Insect Allergy

Research output: Chapter in Book/Report/Conference proceedingChapter

Abstract

Systemic reactions to insect stings are reported by 3% of adults and can be fatal even on the first reaction. Large local reactions are more frequent than systemic reactions, but rarely dangerous. The chance of a systemic reaction to a sting is low (5-10%) in children and adults with a history of large local reactions and in children with mild (cutaneous) systemic reactions, and varies between 30% and 65% in adults with previous systemic reactions, depending on the severity of previous sting reactions. Venom sensitization can be detected in 20% of normal adults, so the history is most important in clinical evaluation. Venom skin tests are most sensitive for diagnosis but the serum-specific IgE test is an important complementary test. The level of venom-IgE detected by the skin test or serum test does not, however, reliably predict the severity of a sting reaction. Baseline serum tryptase is elevated in many patients with sting anaphylaxis, and should be evaluated as a predictor of severe reactions. Venom immunotherapy is safe and is 75-98% effective in preventing sting anaphylaxis; it also significantly reduces the risk of large local reactions. Most patients can discontinue treatment after 5 years, with very low residual risk of a severe sting reaction.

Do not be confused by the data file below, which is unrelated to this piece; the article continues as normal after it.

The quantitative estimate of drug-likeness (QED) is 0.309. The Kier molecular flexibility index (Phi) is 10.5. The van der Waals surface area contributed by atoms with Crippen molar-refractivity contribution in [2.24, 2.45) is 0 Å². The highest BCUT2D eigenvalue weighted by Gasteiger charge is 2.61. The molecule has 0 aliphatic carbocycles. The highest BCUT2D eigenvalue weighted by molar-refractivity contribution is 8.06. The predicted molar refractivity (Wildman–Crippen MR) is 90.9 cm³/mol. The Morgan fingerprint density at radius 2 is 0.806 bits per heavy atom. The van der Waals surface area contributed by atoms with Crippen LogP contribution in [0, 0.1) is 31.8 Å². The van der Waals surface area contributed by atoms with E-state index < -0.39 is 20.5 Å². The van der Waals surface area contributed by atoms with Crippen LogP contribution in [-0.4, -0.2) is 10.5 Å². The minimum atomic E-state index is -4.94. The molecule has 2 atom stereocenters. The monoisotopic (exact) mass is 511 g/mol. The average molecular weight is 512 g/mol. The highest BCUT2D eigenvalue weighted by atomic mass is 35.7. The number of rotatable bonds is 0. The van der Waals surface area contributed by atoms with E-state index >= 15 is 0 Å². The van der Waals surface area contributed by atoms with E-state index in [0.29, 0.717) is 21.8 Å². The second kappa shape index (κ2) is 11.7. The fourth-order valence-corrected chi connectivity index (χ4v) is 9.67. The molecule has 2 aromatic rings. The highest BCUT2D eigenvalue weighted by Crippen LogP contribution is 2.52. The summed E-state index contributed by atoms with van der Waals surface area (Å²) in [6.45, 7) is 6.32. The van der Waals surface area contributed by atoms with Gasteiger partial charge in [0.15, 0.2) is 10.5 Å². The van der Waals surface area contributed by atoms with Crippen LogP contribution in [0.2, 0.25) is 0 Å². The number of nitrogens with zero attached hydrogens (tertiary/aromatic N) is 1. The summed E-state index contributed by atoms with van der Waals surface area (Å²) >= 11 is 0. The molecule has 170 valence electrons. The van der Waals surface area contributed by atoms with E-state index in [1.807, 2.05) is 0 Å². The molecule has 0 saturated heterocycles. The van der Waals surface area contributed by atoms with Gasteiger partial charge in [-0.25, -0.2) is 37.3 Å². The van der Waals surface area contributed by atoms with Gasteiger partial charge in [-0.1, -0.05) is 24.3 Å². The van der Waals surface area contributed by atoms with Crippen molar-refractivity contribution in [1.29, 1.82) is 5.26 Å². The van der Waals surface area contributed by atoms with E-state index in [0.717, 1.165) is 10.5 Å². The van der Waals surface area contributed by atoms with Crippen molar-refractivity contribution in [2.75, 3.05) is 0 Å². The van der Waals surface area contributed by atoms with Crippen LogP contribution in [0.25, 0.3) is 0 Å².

Original languageEnglish (US)
Title of host publicationMiddleton's Allergy Essentials
Subtitle of host publicationFirst Edition
PublisherElsevier Inc.
Pages377-393
Number of pages17
ISBN (Electronic)9780323392730
ISBN (Print)9780323375795
DOIs
StatePublished - Jan 1 2017

ASJC Scopus subject areas

  • Medicine(all)
  • Immunology and Microbiology(all)

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